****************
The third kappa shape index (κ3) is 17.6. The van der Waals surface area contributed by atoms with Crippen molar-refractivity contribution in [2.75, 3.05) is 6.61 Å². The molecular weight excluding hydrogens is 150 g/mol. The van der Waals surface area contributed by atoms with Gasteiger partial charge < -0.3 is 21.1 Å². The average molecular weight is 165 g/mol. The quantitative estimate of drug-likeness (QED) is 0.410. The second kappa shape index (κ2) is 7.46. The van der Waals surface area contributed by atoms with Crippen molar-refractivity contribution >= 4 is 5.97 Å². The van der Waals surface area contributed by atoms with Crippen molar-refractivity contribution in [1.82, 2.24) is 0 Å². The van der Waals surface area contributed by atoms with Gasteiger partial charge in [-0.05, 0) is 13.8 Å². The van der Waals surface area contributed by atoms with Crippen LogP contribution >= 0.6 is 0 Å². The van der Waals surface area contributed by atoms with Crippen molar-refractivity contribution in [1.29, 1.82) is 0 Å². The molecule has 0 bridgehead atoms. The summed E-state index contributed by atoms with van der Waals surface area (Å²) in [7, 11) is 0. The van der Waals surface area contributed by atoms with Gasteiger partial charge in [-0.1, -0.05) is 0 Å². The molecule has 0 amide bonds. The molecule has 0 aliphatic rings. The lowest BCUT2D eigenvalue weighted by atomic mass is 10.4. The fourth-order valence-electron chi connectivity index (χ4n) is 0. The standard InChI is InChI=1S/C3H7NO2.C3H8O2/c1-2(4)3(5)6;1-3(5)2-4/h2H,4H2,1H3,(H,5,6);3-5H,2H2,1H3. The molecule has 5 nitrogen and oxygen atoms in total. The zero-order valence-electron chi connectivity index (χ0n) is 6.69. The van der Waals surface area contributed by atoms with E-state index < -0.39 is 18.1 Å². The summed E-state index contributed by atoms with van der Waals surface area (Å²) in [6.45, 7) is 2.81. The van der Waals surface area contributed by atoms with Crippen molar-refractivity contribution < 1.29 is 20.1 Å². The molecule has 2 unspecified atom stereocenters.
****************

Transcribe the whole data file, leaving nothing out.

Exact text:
The third kappa shape index (κ3) is 17.6. The van der Waals surface area contributed by atoms with Crippen molar-refractivity contribution in [2.75, 3.05) is 6.61 Å². The molecular weight excluding hydrogens is 150 g/mol. The van der Waals surface area contributed by atoms with Gasteiger partial charge < -0.3 is 21.1 Å². The average molecular weight is 165 g/mol. The quantitative estimate of drug-likeness (QED) is 0.410. The second kappa shape index (κ2) is 7.46. The van der Waals surface area contributed by atoms with Crippen molar-refractivity contribution >= 4 is 5.97 Å². The van der Waals surface area contributed by atoms with Crippen molar-refractivity contribution in [1.82, 2.24) is 0 Å². The van der Waals surface area contributed by atoms with Gasteiger partial charge in [-0.05, 0) is 13.8 Å². The van der Waals surface area contributed by atoms with Crippen LogP contribution >= 0.6 is 0 Å². The van der Waals surface area contributed by atoms with Crippen molar-refractivity contribution in [1.29, 1.82) is 0 Å². The molecule has 0 bridgehead atoms. The summed E-state index contributed by atoms with van der Waals surface area (Å²) in [7, 11) is 0. The van der Waals surface area contributed by atoms with Gasteiger partial charge in [-0.1, -0.05) is 0 Å². The molecule has 0 amide bonds. The molecule has 0 aliphatic rings. The lowest BCUT2D eigenvalue weighted by atomic mass is 10.4. The fourth-order valence-electron chi connectivity index (χ4n) is 0. The standard InChI is InChI=1S/C3H7NO2.C3H8O2/c1-2(4)3(5)6;1-3(5)2-4/h2H,4H2,1H3,(H,5,6);3-5H,2H2,1H3. The molecule has 5 nitrogen and oxygen atoms in total. The zero-order valence-electron chi connectivity index (χ0n) is 6.69. The van der Waals surface area contributed by atoms with E-state index < -0.39 is 18.1 Å². The summed E-state index contributed by atoms with van der Waals surface area (Å²) in [6.45, 7) is 2.81. The van der Waals surface area contributed by atoms with Crippen molar-refractivity contribution < 1.29 is 20.1 Å². The molecule has 2 unspecified atom stereocenters.